Over the course of the last few decades, a new sound has taken root in Germany—one that exists largely in the shadows, outside the gaze of the media and the public at large, appreciated only by a select few.
It wouldn’t feel quite right to call this music the product of a “scene,” exactly. In reality, it’s just the output of just a handful of like-minded conspirators, working together in various configurations, largely in private, far outside of familiar cultural centers. The sound they make blends the contemporary and the traditional, stitching-together archaic instrumentation and modern electronic production techniques, all wrapped up in the influence of folk songs and nursery rhymes, fantasy, and myth.
Its makers—who release their surreal and dreamlike music under names like Brannten Schnüre, Kirschstein, and Freundliche Kreisel—sing in their native German about strange and eerie things: hauntings and silences and absences. This sense of mystery is further cultivated by the fact that the people who make this music prefer not to speak publicly about it, refusing conventional press interviews. Perhaps they fear that added context will weaken the unusual energies that move through their music. Ghosts, after all, can’t thrive under the cold light of scrutiny.
This music has found its way into the world through a string of international labels, including Belgium’s Aguirre Records, Sweden’s I Dischi Del Barone, Peru’s Buh Records and England’s World Of Echo. But the best place to get an introduction to this sound is through Gespensterland, a 15-track compilation released this year by the Hamburg-based record shop and label Bureau B.
Vinyl LP, Compact Disc (CD)
“I have been following the music of Brannten Schnüre, Baldruin, Kirschstein, Freundliche Kreisel, and Balint Brösel with great interest for many years now,” says Bureau B’s Daniel Jahn, “and have always been impressed by the language of expression that all these artists have found in their own way.”
Gespensterland came together after Jahn met Brannten Schnüre’s Christian Schoppik in Leipzig in October 2022. Schoppik had the idea for a compilation that would collect unreleased tracks by several groups with a shared aesthetic affinity. In addition to the music he made with his collaborator Katie Rich as Brannten Schnüre, the pair also collaborated with another musician from the Lower Franconia region of Germany—Johannes Schebler of Baldruin—to create music as Freundliche Kreisel. There was also music from more distant compatriots: Two little-heard, now disbanded groups from Germany’s westerly Ruhr region, Balint Brösel and Kirschstein.
Jahn was enthusiastic about the concept for Gespensterland and offered to release it through Bureau B. “Just a few weeks later I received the first few songs, and everything came together quickly,” he explains. The album’s distinctive cover reproduces a photo that Schoppik found in a book. What it pictures isn’t entirely clear, but the blurry image seems to capture a scene from some pagan festival: a flower-wreathed Green Man transplanted onto the streets of suburban West Germany.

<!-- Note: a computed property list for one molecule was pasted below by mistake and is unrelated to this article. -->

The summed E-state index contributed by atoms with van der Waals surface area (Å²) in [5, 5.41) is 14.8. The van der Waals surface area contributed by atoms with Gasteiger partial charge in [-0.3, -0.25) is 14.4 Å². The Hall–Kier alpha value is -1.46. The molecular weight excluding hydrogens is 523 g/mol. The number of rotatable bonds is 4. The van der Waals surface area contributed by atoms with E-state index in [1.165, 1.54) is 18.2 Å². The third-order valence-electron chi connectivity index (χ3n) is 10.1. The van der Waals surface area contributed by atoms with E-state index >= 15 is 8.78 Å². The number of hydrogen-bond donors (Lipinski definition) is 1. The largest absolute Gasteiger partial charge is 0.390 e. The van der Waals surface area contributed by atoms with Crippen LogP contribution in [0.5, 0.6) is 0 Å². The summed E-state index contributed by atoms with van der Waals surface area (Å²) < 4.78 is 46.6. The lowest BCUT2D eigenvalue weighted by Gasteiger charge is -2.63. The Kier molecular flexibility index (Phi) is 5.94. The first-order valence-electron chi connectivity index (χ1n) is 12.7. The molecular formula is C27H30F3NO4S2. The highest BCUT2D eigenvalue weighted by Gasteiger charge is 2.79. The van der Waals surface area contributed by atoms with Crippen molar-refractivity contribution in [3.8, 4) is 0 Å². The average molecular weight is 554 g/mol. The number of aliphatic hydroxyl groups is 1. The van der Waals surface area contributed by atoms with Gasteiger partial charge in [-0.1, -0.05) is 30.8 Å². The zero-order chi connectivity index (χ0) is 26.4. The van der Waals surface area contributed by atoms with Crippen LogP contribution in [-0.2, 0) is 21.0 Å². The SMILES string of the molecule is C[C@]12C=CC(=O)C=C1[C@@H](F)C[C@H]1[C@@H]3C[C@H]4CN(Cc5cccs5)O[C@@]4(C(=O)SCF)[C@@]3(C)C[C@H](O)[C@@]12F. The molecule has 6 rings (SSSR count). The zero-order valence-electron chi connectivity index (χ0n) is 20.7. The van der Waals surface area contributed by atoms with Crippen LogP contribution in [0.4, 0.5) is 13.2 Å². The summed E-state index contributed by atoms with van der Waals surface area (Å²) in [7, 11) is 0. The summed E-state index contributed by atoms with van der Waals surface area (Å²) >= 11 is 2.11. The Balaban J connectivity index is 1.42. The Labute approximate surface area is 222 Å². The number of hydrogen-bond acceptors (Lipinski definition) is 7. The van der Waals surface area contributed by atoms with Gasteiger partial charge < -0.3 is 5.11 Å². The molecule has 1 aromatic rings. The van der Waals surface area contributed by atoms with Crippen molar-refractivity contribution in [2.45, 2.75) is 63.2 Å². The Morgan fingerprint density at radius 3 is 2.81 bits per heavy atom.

Dig deeper into the back catalog of the groups featured on Gespensterland and you find further evidence of a shared mindset. This is meticulous, occasionally mischievous music, dotted with distinctly German cultural reference points. Schoppik’s self-titled debut solo album under the name Läuten der Seele, released in 2002, took samples of Heimatfilme—a post-war genre of German cinema consisting of sentimental morality tales—and gently twisted them into something distinctly unheimlich. There are scattered references to the supernatural and occult. Writing of the experimental sound manipulations he performs as Baldruin, Schebler invokes the psychokinetic activity of the poltergeist, a German term that translates as “noisy spirit.” And there are echoes of German Romanticism, a cultural movement that lionized nature and spirituality. Brannten Schnüre’s eerily graceful 2014 album Aprilnacht paid tribute to figures like the poet Friedrich Hölderlin and Friedrich Alfred Schmid Noerr, a member of the anti-Nazi German resistance whose mystical writings drew from a deep well of Germanic fairy tales and popular myth.
Doubtless a deep understanding of German culture leads to a more nuanced understanding of this music. But Jahn argues that even for native speakers, this music dangles a little out of reach. “It seems to me absolutely not necessary to understand the language—there always remains something vague and intangible,” he says. “For me, the language works as a kind of onomatopoeia, in which the sound of the words and the color of the voices alone is enough to convey a certain mood.”
With that fleeting context out the way, let us now more closely examine some of the recorded documents of this sound. But tread carefully—not everything here is as it seems, and surprises lay around every corner.